view from beyond
After seeing a cemetery photo on another blog yesterday morning, I decided to drive over to the Golden Hill Cemetery a few miles from where I live. Many of the people buried here in this old hill section died of 'consumption' and many of them were paupers. The cemetery is not completely fenced so there is access from several sides. I arrived around 8:30 a.m. and the sun was bright and the temperature rapidly rising. The first thing that struck me was how dry this hillside is. I don’t believe that this cemetery is ever watered and the small number of burial plots with individual plantings (Iris are common) are bone dry and partially wilted.
I remember reading of groups that go in and clean up overgrown vegetation and assess damage from vandals. I was alone there but there was a large dumpster partially full of tree limbs and evidence of on-going pruning of the trees. The ground is crunchy and many of the plants are weedy. Even many of the trees are the kind you find in waste areas.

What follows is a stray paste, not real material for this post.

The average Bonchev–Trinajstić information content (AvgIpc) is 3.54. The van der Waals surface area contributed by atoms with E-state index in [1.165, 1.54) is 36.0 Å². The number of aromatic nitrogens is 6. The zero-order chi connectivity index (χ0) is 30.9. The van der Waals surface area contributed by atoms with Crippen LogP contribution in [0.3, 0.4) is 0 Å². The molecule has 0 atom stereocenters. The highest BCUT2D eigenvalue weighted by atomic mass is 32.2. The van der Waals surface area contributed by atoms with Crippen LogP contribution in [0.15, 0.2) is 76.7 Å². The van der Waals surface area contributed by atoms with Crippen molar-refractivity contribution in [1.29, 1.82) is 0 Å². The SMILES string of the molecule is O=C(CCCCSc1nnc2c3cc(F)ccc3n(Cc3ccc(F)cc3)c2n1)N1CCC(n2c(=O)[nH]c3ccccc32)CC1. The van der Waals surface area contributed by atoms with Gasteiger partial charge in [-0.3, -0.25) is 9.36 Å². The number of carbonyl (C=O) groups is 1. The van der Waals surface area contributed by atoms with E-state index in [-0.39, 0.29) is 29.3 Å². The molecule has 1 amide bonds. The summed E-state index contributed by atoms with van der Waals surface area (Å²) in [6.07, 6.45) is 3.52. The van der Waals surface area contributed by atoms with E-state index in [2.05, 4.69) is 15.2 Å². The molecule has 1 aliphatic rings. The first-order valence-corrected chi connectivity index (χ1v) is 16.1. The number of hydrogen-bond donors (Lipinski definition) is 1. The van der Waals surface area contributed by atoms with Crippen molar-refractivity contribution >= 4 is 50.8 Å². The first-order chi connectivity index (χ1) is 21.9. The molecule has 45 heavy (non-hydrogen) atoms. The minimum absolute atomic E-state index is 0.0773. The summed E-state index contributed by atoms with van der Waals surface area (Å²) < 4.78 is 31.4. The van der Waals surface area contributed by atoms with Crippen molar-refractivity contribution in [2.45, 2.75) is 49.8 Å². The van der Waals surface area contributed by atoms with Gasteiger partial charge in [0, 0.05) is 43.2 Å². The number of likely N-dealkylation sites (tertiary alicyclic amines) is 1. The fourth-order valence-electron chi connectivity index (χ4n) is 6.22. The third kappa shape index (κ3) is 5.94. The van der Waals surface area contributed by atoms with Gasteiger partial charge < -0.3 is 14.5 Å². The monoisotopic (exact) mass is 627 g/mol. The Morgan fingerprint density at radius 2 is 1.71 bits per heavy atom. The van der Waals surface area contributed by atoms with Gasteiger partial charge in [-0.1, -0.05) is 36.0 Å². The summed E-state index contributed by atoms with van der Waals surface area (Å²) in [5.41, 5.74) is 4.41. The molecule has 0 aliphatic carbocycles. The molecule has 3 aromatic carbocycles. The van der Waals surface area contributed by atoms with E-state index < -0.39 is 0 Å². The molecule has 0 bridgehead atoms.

Golden Hill reeks of neglect and decline but yet there is the hint of former grandeur. There are many elegant headstones, some that look as if they were just set when in fact, most of them are from the 1920’s, 30’s and 40’s or earlier. The hillside setting is majestic with Green Mountain and the trees of Golden and Denver down below. Looking down the hill is the most poignant view – the newer and regularly tended main section of Golden Hill Cemetery. After getting thoroughly hot and parched, I headed down the hill and across the tree shaded, ditch-lined street to the new cemetery. I walked around and was unable to find an open gate. On the far side I found the main entrance, with a sign that said they are closed on Saturdays. I will have to go back to get a few shots of the contrast between the two cemeteries. They each have a view of the other. Online you can view photos of some of the headstones. While headstones are interesting, I am more fascinated by the ambiance and view that belongs to the spirits that were laid to rest here. I wonder how it came to be so neglected.